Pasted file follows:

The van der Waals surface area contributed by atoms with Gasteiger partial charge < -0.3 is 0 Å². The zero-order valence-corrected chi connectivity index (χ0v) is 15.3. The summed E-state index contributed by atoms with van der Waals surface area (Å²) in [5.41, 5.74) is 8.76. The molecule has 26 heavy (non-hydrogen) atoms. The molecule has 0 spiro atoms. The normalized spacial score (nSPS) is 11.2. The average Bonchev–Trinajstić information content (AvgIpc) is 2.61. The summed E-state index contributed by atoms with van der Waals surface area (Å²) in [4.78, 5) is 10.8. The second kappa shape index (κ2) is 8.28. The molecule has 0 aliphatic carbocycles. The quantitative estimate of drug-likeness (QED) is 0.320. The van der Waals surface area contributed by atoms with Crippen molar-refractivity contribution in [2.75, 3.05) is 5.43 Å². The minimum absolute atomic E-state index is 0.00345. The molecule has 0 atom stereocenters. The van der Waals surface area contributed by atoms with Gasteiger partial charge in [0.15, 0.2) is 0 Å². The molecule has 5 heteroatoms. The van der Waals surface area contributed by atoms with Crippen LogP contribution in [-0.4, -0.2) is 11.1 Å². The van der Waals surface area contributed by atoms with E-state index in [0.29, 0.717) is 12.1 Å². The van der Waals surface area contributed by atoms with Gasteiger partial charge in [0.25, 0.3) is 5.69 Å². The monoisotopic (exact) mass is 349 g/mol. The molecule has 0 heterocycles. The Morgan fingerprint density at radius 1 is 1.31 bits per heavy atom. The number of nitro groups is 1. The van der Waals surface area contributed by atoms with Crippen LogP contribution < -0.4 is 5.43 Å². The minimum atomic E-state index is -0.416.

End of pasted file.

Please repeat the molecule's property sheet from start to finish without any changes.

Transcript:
The van der Waals surface area contributed by atoms with Gasteiger partial charge < -0.3 is 0 Å². The zero-order valence-corrected chi connectivity index (χ0v) is 15.3. The summed E-state index contributed by atoms with van der Waals surface area (Å²) in [5.41, 5.74) is 8.76. The molecule has 26 heavy (non-hydrogen) atoms. The molecule has 0 spiro atoms. The normalized spacial score (nSPS) is 11.2. The average Bonchev–Trinajstić information content (AvgIpc) is 2.61. The summed E-state index contributed by atoms with van der Waals surface area (Å²) in [4.78, 5) is 10.8. The second kappa shape index (κ2) is 8.28. The molecule has 0 aliphatic carbocycles. The quantitative estimate of drug-likeness (QED) is 0.320. The van der Waals surface area contributed by atoms with Crippen molar-refractivity contribution in [2.75, 3.05) is 5.43 Å². The minimum absolute atomic E-state index is 0.00345. The molecule has 0 atom stereocenters. The van der Waals surface area contributed by atoms with Gasteiger partial charge in [0.15, 0.2) is 0 Å². The molecule has 5 heteroatoms. The van der Waals surface area contributed by atoms with Crippen LogP contribution in [-0.4, -0.2) is 11.1 Å². The van der Waals surface area contributed by atoms with E-state index in [0.29, 0.717) is 12.1 Å². The van der Waals surface area contributed by atoms with Gasteiger partial charge in [0.25, 0.3) is 5.69 Å². The monoisotopic (exact) mass is 349 g/mol. The molecule has 0 heterocycles. The Morgan fingerprint density at radius 1 is 1.31 bits per heavy atom. The number of nitro groups is 1. The van der Waals surface area contributed by atoms with Crippen LogP contribution < -0.4 is 5.43 Å². The minimum atomic E-state index is -0.416.